Firms in the alcoholic beverage sector are following Millennials to social networks, with most companies working to establish and maintain a significant social media presence. Popular brands like Budweiser and Captain Morgan are spending a growing proportion of their marketing budgets on reaching out to Millennials via social media platforms. Humorous, viral video-inspired ad campaigns have become a necessity for targeting this young group of drinkers, though overall strategies still include commercials during key sporting events and roadside billboards. By capturing Millenials’ attention in their comfort zone, successful firms have found the key to exposing their brands to a highly receptive audience.
In addition to their love of online communication, Gen Y consumers often prefer to make purchases via online retailers like Amazon.com. Likewise, online sales are becoming more important for alcoholic beverage producers. This avenue for growth is of particular interest to vintners, who have led the vanguard of direct-to-consumer beverage purchases on the web. However, some direct-shipment bans still remain in place in some areas, and states may have complex licensing laws that make online sales a costly undertaking, especially for burgeoning wine merchants. On the other hand, revenue for many small wineries is supplemented by strong online sales. Millennials who are intrigued by a label’s image or the recommendation of an article or friend will seek the convenience offered by online sales, especially if the desired brand belongs to a producer that is unable to manage regional or national distribution. In addition, recent regulatory changes have facilitated the growth of Internet sales across the overall alcoholic beverage sector. Yet, uncertainty hampers some wineries from investing in online retail operations since the future of web-based sales hinges on legislation. Regulatory changes may potentially hamper or prohibit online sales, blocking a growing retail channel for the industry.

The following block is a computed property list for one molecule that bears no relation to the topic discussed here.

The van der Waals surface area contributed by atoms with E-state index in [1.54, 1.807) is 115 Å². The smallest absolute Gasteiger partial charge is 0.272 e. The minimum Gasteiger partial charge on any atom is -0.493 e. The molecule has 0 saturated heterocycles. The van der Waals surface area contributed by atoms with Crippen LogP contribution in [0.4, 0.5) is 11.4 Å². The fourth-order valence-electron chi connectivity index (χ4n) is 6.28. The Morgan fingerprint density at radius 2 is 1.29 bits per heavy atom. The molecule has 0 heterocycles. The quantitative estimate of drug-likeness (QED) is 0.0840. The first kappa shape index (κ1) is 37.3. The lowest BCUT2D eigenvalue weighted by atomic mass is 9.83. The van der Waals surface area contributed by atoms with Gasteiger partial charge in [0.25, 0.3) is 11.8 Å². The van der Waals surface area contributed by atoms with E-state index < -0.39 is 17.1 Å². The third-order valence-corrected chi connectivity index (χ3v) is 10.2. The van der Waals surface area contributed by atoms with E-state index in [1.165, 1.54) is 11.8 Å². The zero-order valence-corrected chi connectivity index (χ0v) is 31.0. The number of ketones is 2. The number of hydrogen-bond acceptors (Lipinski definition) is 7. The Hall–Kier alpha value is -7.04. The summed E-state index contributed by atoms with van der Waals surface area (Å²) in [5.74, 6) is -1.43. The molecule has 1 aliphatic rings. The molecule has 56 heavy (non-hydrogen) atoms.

Content is king
Gen Y is known for its aspirational shoppers (i.e. middle-income earners with high-end tastes and an affinity for popular brands). This taste for the best has led to the “premiumization” of many kinds of beverages; in other words, Millennials care about the quality of their beverages and tend to reach for the top shelf, at home and at bars. Millennials are also known for their willingness to try new things, which is promoting beer premiumization (in the form of growth in the craft beer industry). This trend is also driving the popularity of winery tasting rooms, where wine drinkers can sample a number of vintages at once and build their taste palates. Alternative beverage categories like relaxation drinks are also benefitting from this trend.
As the current group of twenty-somethings adopt fine wine ahead of their predecessors, the wineries industry is taking note by including hints of new flavors or aromas in their products. Notes of spice box and fall leaves increasingly appear on wine labels, playing up the complexity of the wine. To boot, new blends of wines and grape varietals are being sold across a variety of retailers, not just specialty wine stores, which demonstrates the potential of new brands. These new wines will perk up the curiosity of Millennials and benefit the vintners who can engage their interest, whether it’s online or in stores.